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Bill Cosby

It is all over the news lately. Every day it seems another woman comes forward to accuse famed comedian Bill Cosby of drugging and raping her. To date there are more than 15 women voicing their accusations publicly, with some reports of abuse dating back 30 and 40 years. The general public is divided into two camps; those who have grown up being entertained and inspired by Bill Cosby, therefore refusing to believe any accusations against him and those who can not fathom why so many women would make up similar stories without asking for financial compensation if he was not guilty.

Regardless of which camp you sit on, there have been no formal charges made even though that has not stopped the avalanche of bad press and corporate distancing Cosby has experienced in the past month. The one question on everyone’s mind is: Why didn’t the Cosby accusers report the abuse sooner?

It could be that these women were too afraid to go up against a media giant like Bill Cosby for fear that they would not be believed and that their allegations would ruin their careers. Today, Bill Cosby’s star does not shine as brightly and his influence isn’t as rigid as it once was. Today, these women who claim to have been hurt by Cosby can step forward and share their stories without fear of permanent damage to their lives.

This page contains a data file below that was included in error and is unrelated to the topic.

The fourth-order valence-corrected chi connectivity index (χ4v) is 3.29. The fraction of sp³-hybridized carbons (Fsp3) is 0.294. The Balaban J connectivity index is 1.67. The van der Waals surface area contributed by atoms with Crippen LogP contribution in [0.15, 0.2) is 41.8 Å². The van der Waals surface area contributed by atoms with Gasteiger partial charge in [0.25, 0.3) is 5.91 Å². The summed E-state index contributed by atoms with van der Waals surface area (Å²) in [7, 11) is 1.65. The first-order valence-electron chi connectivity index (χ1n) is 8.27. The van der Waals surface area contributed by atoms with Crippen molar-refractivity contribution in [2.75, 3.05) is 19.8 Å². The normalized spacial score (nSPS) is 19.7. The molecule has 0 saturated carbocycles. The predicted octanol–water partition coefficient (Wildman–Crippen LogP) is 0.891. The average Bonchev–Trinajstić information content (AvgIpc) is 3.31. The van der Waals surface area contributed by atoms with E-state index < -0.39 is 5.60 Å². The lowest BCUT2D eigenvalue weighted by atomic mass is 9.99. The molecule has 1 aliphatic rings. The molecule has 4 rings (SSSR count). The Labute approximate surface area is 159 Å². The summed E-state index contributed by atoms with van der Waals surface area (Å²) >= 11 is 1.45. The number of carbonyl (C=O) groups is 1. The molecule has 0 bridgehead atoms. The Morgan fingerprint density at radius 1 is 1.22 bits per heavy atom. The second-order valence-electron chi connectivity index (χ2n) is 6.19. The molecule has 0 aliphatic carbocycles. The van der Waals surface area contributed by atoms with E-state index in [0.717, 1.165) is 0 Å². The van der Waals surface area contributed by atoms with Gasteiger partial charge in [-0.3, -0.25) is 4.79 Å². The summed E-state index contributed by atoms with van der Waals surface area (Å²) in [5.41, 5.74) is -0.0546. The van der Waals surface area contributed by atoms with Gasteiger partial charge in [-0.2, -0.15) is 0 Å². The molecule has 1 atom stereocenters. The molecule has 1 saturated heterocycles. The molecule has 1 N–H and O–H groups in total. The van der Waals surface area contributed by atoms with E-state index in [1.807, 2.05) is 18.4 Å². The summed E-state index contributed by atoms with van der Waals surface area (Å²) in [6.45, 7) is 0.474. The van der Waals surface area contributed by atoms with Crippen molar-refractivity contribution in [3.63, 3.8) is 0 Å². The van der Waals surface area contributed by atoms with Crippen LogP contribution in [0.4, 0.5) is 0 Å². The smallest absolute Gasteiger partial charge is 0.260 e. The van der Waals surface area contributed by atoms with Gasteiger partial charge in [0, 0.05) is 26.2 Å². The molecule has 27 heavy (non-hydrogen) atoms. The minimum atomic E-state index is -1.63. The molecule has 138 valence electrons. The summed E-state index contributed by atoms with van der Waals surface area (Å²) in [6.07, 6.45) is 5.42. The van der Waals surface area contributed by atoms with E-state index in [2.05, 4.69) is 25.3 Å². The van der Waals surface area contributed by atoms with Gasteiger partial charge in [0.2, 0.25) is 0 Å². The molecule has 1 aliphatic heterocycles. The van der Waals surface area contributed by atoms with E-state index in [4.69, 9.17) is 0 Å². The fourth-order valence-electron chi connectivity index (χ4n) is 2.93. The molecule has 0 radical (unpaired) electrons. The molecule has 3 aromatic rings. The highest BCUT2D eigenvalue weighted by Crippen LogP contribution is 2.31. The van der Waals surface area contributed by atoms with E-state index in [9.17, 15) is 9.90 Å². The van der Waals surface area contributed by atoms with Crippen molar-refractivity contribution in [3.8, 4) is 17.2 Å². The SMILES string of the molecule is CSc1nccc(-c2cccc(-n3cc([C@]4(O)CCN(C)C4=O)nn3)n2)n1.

When victims of abuse remain silent, it is a knee jerk reaction to the embarrassment of being vulnerable enough to be hurt by someone else. Their silence is also related to the fear that no one would care about their pain or that no one would be able  or willing to help.

When we watch victims of abuse break the silence and share their stories, we are witnessing a transformation from a feeling of powerlessness to one of healing and growth. It takes a certain amount of strength to stand up and admit that someone hurt you. It is the kind of vulnerability that we are taught not to share if we want to be seen as strong and capable of leading our own lives.

Why would the Cosby accusers speak up now?

They realize that they are not standing alone. Abuse victims often falter under the guise that they were the chosen ones, specially selected for torment. When abuse victims realize that they are one of many, it offers a sense of relief that maybe it was the abuser’s fault, for the first time releasing themselves form the torment of shame that they had been heaping on themselves ever since the incident occurred.

It is a difficult task to point the finger and say that someone is being abusive to you but with every person who chooses to stand up and talk about it, the incidents of abuse will decrease because abusers will know that they WILL be found out. Abuse is not a secret. Tell someone.